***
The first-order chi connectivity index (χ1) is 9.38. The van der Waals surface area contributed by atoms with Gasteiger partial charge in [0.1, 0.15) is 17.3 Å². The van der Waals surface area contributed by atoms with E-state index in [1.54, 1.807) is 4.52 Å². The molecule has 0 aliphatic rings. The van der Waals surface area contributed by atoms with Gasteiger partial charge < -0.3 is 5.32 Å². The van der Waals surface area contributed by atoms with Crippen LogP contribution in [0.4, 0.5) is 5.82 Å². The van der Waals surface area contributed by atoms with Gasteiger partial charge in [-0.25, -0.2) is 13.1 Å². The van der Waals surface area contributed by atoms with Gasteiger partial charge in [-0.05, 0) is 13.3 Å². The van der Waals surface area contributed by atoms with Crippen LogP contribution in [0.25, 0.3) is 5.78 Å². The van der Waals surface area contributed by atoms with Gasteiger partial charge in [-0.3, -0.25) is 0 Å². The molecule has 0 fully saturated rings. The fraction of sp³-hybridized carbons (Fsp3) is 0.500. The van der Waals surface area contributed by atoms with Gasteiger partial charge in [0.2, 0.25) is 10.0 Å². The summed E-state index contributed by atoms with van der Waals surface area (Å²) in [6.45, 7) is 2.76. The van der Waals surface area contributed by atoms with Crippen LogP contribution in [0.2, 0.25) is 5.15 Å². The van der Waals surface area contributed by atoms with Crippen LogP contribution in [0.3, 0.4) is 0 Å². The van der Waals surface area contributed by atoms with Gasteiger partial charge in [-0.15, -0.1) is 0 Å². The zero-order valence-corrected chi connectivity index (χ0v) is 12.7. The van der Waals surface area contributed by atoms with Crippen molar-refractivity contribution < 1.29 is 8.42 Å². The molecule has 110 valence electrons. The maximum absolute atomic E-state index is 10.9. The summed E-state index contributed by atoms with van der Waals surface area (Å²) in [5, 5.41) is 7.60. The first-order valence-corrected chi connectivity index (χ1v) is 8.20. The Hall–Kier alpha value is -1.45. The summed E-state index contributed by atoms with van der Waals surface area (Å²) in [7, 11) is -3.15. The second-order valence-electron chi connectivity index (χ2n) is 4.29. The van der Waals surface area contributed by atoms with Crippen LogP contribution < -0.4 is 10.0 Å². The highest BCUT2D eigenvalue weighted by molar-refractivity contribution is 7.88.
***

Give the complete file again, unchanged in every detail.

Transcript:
The first-order chi connectivity index (χ1) is 9.38. The van der Waals surface area contributed by atoms with Gasteiger partial charge in [0.1, 0.15) is 17.3 Å². The van der Waals surface area contributed by atoms with E-state index in [1.54, 1.807) is 4.52 Å². The molecule has 0 aliphatic rings. The van der Waals surface area contributed by atoms with Gasteiger partial charge < -0.3 is 5.32 Å². The van der Waals surface area contributed by atoms with Crippen LogP contribution in [0.4, 0.5) is 5.82 Å². The van der Waals surface area contributed by atoms with Gasteiger partial charge in [-0.25, -0.2) is 13.1 Å². The van der Waals surface area contributed by atoms with Gasteiger partial charge in [-0.05, 0) is 13.3 Å². The van der Waals surface area contributed by atoms with Crippen LogP contribution in [0.25, 0.3) is 5.78 Å². The van der Waals surface area contributed by atoms with Gasteiger partial charge in [-0.3, -0.25) is 0 Å². The molecule has 0 fully saturated rings. The fraction of sp³-hybridized carbons (Fsp3) is 0.500. The van der Waals surface area contributed by atoms with Gasteiger partial charge in [0.2, 0.25) is 10.0 Å². The summed E-state index contributed by atoms with van der Waals surface area (Å²) in [6.45, 7) is 2.76. The van der Waals surface area contributed by atoms with Crippen LogP contribution in [0.2, 0.25) is 5.15 Å². The van der Waals surface area contributed by atoms with Crippen LogP contribution in [0.3, 0.4) is 0 Å². The van der Waals surface area contributed by atoms with Gasteiger partial charge in [-0.15, -0.1) is 0 Å². The zero-order valence-corrected chi connectivity index (χ0v) is 12.7. The van der Waals surface area contributed by atoms with Crippen molar-refractivity contribution < 1.29 is 8.42 Å². The molecule has 110 valence electrons. The maximum absolute atomic E-state index is 10.9. The summed E-state index contributed by atoms with van der Waals surface area (Å²) in [5, 5.41) is 7.60. The first-order valence-corrected chi connectivity index (χ1v) is 8.20. The Hall–Kier alpha value is -1.45. The summed E-state index contributed by atoms with van der Waals surface area (Å²) in [7, 11) is -3.15. The second-order valence-electron chi connectivity index (χ2n) is 4.29. The van der Waals surface area contributed by atoms with Crippen LogP contribution < -0.4 is 10.0 Å². The highest BCUT2D eigenvalue weighted by molar-refractivity contribution is 7.88.